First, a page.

Treating Dioxins Left Over From Agent Orange in Vietnam – A Dream Come True
Sep 4, 2018 -
Thirty years ago, I learned about the use of Agent Orange in Vietnam and the effect on the people who came in contact with the chemicals. This, along with knowledge gained from other sites, caused me to select environmental engineering as the main focus of my career. I dreamed that one day I would be able to help the world deal with the chemicals that can harm us. Now, 30 years later, that dream has come true.
Project title: Environmental Remediation of Dioxin Contamination at the Danang Airport Site. U.S.
Roles: U.S. Agency for International Development (USAID) funded and implemented this project in partnership with the Vietnam Ministry of National Defense. TerraTherm’s role included design, construction, operation, and decommissioning of the IPTD treatment system. TerraTherm is now part of Cascade Thermal.
Being part of the USAID-funded cleanup at Danang airport in Vietnam has been the most rewarding part of my career so far. Through this project, we treated the sediments and soils at the Danang Airport which still contained dioxins.
Operation Ranch Hand
Agent Orange was used in Operation Ranch Hand which was launched to defoliate the jungle so that Viet Cong and North Vietnamese fighters would not be able to hide. Agent Orange had been handled and loaded onto planes at the Danang Airport for spraying large areas of jungle. An area of approximately 19 hectares (47 acres) contained significant chemicals leftover from the war.
Dioxin in Agent Orange
Agent Orange contained dioxins such as 2,3,7,8-TCDD, an extremely toxic and carcinogenic compound.
Dioxin is very difficult to treat – it is nonvolatile, boils at temperatures above 350° Celsius, and does not decompose at ambient temperatures. Some areas of the airport were still visually affected. Despite heavy rain, sun and summer temperatures reaching over 40° Celsius, nothing has grown for more than 40 years due to persistence of chemicals. The challenge was to treat an overall area of 19 hectares (47 acres), with impacted depths varying from a few centimeters to several meters. This material could have been excavated, but no good methods existed for treating it on site.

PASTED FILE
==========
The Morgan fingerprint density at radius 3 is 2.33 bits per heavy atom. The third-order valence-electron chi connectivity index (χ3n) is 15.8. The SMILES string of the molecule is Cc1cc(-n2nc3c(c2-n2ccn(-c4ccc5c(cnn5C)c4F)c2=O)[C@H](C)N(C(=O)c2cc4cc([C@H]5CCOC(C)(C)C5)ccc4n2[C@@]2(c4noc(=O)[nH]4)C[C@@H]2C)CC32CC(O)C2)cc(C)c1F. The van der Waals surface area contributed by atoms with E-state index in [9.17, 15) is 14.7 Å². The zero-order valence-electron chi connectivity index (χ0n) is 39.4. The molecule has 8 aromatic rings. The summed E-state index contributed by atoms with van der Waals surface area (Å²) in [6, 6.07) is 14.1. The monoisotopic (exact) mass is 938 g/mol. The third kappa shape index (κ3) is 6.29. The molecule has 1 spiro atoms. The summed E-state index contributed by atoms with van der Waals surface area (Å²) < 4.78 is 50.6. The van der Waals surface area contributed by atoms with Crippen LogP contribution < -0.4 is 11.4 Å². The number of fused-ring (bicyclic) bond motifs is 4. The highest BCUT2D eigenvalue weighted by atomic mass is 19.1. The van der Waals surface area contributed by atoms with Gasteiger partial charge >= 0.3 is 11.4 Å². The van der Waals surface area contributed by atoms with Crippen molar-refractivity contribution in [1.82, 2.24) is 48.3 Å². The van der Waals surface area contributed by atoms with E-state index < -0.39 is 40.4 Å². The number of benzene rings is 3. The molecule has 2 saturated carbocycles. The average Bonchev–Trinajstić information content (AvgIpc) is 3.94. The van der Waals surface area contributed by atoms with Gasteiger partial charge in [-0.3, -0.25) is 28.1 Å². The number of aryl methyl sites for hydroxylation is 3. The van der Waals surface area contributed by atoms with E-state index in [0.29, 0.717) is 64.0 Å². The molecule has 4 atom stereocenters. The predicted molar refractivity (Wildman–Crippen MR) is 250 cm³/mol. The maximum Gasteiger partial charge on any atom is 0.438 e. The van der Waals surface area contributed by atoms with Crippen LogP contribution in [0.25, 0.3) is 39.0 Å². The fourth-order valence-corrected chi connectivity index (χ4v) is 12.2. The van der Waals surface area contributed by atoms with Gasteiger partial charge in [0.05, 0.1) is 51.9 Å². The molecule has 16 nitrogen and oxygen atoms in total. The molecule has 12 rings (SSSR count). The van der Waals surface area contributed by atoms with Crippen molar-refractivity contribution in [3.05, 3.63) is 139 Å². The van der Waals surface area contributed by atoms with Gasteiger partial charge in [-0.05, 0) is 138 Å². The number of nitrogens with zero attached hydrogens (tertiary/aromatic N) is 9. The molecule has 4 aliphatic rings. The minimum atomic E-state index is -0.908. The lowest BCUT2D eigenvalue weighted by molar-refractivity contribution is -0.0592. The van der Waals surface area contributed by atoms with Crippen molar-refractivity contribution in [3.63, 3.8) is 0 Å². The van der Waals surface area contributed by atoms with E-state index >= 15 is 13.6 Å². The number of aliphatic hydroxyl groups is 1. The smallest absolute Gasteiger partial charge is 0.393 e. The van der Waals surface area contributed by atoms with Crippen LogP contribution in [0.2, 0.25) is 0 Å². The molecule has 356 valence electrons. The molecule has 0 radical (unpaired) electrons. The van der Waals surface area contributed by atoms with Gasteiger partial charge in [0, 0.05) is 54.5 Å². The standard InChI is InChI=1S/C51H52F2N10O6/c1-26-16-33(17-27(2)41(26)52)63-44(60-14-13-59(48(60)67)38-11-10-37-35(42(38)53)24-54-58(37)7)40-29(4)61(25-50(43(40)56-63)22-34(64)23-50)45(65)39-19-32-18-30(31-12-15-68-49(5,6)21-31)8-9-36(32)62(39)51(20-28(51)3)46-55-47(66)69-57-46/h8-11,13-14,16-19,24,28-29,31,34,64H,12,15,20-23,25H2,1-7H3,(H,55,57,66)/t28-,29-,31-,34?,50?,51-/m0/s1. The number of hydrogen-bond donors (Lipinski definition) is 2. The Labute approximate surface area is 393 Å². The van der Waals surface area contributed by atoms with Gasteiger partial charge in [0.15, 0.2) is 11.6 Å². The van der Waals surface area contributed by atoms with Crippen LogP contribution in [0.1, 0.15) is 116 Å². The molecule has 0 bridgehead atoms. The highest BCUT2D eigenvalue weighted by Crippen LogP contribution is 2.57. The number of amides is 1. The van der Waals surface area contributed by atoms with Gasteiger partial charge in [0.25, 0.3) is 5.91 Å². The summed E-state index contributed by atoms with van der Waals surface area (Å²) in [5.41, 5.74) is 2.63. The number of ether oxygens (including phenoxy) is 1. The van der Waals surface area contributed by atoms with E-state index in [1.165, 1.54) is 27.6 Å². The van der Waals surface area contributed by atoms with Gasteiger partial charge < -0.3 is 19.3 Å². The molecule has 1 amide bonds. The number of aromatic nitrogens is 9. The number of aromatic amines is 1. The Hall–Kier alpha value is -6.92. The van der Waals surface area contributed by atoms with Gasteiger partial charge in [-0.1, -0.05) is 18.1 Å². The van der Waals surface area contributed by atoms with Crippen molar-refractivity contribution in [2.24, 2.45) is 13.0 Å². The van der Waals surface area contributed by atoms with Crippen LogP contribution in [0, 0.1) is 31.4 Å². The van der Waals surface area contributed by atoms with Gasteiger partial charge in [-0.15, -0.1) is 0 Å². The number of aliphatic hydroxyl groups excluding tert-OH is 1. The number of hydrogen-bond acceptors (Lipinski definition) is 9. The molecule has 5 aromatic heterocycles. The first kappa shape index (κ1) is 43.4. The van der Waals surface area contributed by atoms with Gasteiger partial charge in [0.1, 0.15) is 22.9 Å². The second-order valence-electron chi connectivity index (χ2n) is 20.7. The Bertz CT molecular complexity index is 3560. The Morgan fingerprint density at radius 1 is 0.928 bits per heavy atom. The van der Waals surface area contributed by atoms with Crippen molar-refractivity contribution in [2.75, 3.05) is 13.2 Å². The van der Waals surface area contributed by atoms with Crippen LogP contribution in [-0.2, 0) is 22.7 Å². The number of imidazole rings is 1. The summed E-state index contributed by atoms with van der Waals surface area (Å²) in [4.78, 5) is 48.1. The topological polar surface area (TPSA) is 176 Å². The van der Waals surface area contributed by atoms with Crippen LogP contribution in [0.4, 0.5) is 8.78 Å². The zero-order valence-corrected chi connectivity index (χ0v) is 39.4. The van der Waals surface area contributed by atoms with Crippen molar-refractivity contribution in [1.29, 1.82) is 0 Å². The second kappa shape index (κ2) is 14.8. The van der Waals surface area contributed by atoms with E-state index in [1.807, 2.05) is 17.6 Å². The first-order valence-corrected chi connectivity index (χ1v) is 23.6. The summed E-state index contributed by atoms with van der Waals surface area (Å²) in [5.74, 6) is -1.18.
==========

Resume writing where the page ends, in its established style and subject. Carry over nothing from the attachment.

TerraTherm claimed that we had the solution. We proposed a method that would allow for onsite treatment – place all the material in a large, insulated pile, heat it to a temperature of 335° Celsius, and the contaminants will safely decompose. USAID evaluated the laboratory and field data we provided demonstrating our ability to treat dioxins effectively and concluded that we offered the most effective, and cost-effective technology available for use at the site. After carrying this solution out successfully in the lab, a long period followed where we designed and engineered a pile and a treatment system to handle the challenges. The result was treatment of the large volume (87,000 m3) in two phases. Each phase was contained in a pile with the dimensions of 107 m by 70 m by 6 m, essentially the size of a soccer field, 6 meters tall. We deployed 1,254 vertical heaters in the pile, and each phase lasted more than 200 days.
After each treatment phase, the hot and dry material was quenched with water and cooled, and then stockpiled at the airport for future beneficial reuse.
Aerial photo of the pile during Phase 1 treatment.
Eventually, both phases of treatment were hugely successful. The treatment goal of reaching 150 ng/kg of 2,3,7,8-TCDD Toxic Equivalents (2,3,7,8-TEQ) was met and exceeded, as all samples showed much lower concentrations at the end (averages were 10 and 1 ppt for Phase 1 and 2, respectively). This was accomplished without any incidents by a team of hard-working people, including a large Vietnamese labor pool. Blood samples from 1,400 workers confirmed that no systematic increases in their dioxin levels had occurred (the average dioxin levels in workers remained in the same range).
Sampling performed to confirm that the material met treatment standards.
Being part of such a life-changing project has truly been a gift – one that we can only dream of as engineers and scientists. We are grateful to USAID (our client), the various Government of Vietnam ministries, and team members who helped makes this first-of-a-kind project happen, including:
For more information and project details, contact us at firstname.lastname@example.org.
About the Author:
Education: Ph.D. (Environmental Science and Engineering) - Technical University of Denmark, 1994; M.S. (Civil Engineering) - Technical University of Denmark, 1990